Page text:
Back in November, Washington State residents passed Initiative 1433 to raise the state’s minimum wage to $13.50 by 2020. The first increment, a step from $9.47 to $11.00 took effect on January 1st.
Imagine people’s surprise when they learned, in advance of the New Year, that their child care costs would be going up to cover the increase in wages. I mean, who could have predicted that?
Seriously? Did they think that child care workers were somehow exempt or are they living in an alternate reality where child care workers were already making, oh, I don’t know, $15 an hour and the proposed increase wouldn’t apply?
Or were they all like the moronic parent who voted for the measure because she thought that the extra costs would magically be covered by the state? There was nothing in the measure that would have led anyone to believe that, so we know how informed a voter she is. Sure, she’s sorry she voted for it now, but it would have been nice if she’d read more than the ballot title.
I-1433 voters aren’t the only ones regretting their votes, either. Now that residents of the Sound Transit taxing district have gotten their property tax notices and car license renewal notices are trickling in, people are surprised at just how much they’re being asked to pay.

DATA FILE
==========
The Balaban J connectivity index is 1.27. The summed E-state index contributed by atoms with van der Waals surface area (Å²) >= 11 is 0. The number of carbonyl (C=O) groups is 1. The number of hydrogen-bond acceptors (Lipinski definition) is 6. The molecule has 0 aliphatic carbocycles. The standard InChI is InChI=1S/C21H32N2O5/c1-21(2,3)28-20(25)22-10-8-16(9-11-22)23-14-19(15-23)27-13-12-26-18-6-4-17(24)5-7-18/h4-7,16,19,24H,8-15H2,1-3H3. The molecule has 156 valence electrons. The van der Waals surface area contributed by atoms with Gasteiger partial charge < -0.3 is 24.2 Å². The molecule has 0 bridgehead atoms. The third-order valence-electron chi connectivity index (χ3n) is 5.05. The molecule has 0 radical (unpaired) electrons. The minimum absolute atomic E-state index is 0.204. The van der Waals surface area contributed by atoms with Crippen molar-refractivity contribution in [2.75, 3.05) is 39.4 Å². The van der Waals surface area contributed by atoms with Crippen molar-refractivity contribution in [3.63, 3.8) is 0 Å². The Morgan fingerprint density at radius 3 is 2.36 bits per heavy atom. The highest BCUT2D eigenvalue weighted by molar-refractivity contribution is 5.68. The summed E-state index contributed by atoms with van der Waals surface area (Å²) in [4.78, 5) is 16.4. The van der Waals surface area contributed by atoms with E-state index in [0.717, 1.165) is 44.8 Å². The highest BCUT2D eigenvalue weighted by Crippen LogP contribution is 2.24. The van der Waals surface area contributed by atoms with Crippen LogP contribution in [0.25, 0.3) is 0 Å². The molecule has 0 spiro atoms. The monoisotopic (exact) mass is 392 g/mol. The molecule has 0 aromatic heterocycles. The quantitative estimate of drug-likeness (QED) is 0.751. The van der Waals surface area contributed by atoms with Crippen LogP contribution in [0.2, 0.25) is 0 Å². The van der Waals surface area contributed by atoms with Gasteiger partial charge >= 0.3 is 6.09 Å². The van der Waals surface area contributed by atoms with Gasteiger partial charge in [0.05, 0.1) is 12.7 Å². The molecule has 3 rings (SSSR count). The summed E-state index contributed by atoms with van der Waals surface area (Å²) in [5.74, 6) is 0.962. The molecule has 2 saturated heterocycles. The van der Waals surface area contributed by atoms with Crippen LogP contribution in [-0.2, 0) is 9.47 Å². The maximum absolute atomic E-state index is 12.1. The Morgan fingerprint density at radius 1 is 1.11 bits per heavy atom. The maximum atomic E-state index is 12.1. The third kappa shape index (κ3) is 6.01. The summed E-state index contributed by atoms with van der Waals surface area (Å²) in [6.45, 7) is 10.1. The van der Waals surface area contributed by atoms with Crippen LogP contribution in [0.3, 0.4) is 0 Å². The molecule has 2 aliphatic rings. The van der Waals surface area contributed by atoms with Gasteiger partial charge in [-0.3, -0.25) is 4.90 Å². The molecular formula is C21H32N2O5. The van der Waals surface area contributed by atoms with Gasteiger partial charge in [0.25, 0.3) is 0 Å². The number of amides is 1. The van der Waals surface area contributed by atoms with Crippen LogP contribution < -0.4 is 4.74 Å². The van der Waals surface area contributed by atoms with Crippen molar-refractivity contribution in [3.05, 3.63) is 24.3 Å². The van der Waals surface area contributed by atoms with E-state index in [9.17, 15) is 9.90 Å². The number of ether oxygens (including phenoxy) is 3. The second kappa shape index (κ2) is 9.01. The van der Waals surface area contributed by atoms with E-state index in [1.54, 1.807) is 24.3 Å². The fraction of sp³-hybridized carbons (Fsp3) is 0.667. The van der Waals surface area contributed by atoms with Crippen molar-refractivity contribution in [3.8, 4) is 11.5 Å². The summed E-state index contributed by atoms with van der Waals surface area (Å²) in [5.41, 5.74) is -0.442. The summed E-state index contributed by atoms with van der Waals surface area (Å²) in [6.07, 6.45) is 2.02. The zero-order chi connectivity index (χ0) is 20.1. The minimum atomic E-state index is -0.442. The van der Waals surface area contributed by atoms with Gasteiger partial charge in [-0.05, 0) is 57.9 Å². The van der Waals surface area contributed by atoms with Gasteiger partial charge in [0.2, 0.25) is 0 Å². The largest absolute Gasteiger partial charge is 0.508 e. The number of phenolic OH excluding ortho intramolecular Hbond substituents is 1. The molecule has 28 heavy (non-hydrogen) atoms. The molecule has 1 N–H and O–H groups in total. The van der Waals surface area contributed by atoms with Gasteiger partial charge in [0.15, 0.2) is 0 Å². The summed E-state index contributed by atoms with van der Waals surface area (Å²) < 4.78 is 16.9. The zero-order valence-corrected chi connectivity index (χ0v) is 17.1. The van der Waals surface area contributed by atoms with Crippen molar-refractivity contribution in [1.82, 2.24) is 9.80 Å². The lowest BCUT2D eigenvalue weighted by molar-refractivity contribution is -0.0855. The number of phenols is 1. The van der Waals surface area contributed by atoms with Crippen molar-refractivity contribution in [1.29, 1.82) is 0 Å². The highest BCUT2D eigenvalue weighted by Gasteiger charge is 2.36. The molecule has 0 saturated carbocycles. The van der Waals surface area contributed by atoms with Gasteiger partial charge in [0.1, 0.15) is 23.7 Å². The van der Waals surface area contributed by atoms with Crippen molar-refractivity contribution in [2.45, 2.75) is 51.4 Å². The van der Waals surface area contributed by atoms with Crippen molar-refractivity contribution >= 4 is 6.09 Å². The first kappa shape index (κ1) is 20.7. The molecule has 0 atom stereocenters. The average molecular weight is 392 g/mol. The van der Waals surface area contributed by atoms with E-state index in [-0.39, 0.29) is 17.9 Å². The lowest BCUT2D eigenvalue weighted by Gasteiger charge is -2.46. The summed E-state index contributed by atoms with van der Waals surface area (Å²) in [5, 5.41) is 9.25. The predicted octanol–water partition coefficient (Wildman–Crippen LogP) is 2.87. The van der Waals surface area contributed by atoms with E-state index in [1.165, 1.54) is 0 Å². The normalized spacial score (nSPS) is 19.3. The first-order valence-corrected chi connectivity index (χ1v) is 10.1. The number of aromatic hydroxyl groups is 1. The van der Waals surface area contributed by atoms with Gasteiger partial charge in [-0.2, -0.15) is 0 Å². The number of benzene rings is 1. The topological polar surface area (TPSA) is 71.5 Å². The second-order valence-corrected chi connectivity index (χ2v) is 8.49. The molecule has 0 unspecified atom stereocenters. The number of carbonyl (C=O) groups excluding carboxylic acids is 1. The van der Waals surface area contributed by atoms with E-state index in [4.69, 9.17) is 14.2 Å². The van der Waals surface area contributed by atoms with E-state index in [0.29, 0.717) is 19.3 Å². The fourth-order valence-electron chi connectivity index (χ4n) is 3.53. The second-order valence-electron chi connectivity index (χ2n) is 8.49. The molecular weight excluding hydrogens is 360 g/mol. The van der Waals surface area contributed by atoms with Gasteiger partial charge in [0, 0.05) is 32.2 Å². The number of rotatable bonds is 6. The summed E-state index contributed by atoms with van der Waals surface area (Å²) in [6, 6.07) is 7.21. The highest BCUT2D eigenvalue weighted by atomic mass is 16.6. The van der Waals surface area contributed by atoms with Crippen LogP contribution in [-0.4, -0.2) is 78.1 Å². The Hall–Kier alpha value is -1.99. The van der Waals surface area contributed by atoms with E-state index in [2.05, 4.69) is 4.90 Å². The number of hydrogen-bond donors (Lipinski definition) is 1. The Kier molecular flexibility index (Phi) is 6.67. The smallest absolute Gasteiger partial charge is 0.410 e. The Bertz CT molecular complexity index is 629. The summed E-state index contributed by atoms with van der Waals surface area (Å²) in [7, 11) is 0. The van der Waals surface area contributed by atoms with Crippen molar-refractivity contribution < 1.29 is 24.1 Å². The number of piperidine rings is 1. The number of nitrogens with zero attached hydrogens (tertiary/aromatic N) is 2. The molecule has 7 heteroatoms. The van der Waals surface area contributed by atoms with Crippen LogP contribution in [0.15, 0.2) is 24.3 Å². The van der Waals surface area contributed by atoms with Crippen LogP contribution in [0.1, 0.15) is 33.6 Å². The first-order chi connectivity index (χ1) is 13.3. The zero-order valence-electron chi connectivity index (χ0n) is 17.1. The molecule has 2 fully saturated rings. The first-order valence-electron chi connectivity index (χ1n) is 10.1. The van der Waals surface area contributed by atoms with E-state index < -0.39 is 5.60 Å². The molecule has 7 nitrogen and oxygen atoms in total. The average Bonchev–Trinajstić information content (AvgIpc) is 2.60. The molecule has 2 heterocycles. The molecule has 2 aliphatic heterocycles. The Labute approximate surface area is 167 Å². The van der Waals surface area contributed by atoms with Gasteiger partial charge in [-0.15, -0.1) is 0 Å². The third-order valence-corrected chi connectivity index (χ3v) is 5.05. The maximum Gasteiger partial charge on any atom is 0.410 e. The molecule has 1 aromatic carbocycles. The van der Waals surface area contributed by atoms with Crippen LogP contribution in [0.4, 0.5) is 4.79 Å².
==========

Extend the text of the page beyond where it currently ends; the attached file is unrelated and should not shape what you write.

Let’s face it, folks…Sound Transit was asking for $54 billion dollars. People had to know their taxes were going to go up. Yes, ST is using a fraudulent scheme to calculate vehicle values but, still, $54 billion. No one should really be surprised if that stings.
It’s too bad more people don’t adopt my policy of evaluating ballot measures, in which I vote no on anything that has the potential to make things more expensive or raise taxes. So call me a skinflint or a Scrooge or cheap. I don’t really care. At least I don’t have to deal with voter’s remorse.